What did home mean to British soldiers and how did it help them to cope with the psychological strains of the Great War?
Family relationships lie at the heart of this book. It explores the contribution letters and parcels from home played in maintaining the morale of this largely young, amateur army. And it shows how soldiers, in their turn, sought to adapt domestic habits to the trenches.
Pursuing the unconscious clues within a rich collection of letters and memoirs with the help of psychoanalytical ideas, including those formulated by the veteran tank commander Wilfred Bion, this study asks fundamental questions about the psychological resources of this generation of young men.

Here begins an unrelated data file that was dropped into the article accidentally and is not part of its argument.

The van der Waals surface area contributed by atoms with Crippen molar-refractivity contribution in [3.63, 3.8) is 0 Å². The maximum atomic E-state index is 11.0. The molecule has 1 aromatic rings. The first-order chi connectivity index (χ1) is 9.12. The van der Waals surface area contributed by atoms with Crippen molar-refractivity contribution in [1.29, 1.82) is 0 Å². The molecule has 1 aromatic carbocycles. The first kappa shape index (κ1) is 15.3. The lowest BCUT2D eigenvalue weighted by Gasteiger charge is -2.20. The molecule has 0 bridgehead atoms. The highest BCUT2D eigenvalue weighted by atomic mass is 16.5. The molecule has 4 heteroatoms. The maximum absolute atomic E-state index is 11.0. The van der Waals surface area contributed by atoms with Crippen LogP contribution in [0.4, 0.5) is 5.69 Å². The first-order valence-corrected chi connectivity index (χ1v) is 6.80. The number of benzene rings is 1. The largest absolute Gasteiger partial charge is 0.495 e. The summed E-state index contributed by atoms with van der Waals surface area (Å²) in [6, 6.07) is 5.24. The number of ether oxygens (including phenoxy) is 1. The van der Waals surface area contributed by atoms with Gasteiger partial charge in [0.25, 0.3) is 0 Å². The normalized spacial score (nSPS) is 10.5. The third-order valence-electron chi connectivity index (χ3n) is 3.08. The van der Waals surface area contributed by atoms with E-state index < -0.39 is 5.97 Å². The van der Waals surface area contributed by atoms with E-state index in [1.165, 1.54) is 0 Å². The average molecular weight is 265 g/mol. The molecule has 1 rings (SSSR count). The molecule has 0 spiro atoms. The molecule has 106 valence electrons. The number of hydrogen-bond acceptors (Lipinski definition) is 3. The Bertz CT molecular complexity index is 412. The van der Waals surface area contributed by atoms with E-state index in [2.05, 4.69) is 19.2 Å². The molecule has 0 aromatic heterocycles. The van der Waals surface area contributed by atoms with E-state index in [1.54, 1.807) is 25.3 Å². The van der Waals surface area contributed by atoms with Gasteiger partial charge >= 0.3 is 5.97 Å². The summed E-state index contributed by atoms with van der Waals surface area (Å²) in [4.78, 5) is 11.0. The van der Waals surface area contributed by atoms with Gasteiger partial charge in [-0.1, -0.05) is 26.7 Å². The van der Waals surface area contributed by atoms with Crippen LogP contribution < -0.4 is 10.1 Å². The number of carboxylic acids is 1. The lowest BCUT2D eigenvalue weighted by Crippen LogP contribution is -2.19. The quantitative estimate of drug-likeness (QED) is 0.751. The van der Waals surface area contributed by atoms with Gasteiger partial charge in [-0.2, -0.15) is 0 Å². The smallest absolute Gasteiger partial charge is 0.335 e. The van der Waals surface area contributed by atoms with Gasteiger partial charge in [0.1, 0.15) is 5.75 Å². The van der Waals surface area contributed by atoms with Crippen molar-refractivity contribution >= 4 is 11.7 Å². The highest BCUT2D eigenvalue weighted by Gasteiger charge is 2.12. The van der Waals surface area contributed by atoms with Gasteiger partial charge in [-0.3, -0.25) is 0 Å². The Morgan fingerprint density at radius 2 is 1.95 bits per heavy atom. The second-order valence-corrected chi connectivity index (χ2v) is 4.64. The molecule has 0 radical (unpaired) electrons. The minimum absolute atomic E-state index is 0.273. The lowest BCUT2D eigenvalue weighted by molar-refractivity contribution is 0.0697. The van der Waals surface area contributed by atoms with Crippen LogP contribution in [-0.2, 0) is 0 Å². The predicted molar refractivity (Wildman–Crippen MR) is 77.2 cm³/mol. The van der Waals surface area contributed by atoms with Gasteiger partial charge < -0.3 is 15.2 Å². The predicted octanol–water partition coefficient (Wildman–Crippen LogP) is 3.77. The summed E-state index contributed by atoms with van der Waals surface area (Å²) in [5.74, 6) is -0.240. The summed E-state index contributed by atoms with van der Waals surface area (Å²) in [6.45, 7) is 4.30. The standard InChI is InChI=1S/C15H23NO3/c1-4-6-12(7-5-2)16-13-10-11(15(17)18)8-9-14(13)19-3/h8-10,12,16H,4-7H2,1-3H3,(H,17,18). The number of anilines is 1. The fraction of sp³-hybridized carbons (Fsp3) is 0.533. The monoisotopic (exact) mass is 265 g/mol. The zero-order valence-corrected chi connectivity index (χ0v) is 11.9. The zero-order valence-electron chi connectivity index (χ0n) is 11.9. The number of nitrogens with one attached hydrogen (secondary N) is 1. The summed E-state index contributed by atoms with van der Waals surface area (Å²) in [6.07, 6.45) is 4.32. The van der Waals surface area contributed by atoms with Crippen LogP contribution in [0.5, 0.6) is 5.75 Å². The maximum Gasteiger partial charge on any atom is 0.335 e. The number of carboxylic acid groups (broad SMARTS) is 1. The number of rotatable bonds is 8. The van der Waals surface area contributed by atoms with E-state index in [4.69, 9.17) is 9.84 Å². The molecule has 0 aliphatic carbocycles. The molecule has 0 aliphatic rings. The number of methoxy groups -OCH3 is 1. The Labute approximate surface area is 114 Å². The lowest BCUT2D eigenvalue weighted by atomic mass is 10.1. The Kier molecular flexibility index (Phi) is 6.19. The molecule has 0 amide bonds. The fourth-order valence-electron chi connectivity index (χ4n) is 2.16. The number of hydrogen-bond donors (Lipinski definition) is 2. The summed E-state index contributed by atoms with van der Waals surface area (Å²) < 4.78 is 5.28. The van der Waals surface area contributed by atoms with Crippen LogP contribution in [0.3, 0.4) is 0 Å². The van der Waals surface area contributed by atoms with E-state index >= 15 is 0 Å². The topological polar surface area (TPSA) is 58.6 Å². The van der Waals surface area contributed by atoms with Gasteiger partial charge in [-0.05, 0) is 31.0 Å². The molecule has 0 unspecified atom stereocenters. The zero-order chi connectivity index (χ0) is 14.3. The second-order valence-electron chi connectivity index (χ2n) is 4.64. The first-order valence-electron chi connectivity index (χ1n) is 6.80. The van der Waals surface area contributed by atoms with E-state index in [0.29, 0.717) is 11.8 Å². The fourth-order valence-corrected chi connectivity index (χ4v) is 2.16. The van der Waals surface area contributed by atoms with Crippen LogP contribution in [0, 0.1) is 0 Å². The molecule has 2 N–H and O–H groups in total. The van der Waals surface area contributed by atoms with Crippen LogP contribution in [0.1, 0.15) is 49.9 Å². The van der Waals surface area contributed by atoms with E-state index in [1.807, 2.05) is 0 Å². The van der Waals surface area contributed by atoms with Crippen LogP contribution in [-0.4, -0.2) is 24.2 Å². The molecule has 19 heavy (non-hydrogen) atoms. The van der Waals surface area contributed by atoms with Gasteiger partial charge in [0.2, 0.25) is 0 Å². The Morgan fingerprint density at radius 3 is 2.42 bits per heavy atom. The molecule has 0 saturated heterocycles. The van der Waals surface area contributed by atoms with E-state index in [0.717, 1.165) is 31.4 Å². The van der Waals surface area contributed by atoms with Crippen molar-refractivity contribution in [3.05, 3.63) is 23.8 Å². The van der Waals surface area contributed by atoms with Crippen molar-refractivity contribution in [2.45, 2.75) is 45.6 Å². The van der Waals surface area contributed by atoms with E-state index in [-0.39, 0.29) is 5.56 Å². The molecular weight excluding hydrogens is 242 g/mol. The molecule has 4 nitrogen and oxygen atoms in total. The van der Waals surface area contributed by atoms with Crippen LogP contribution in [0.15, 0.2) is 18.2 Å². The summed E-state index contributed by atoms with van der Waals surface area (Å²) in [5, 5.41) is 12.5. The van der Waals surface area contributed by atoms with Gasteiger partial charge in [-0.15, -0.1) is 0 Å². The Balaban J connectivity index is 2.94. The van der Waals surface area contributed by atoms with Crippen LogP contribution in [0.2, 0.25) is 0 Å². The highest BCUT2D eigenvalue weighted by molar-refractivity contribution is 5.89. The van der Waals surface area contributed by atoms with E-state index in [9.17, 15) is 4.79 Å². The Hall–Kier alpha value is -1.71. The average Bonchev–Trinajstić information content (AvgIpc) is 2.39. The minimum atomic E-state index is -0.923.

It reveals how the extremities of battle exposed the deepest emotional ties of childhood, and went on marking the post-war domestic lives of those who returned. -- .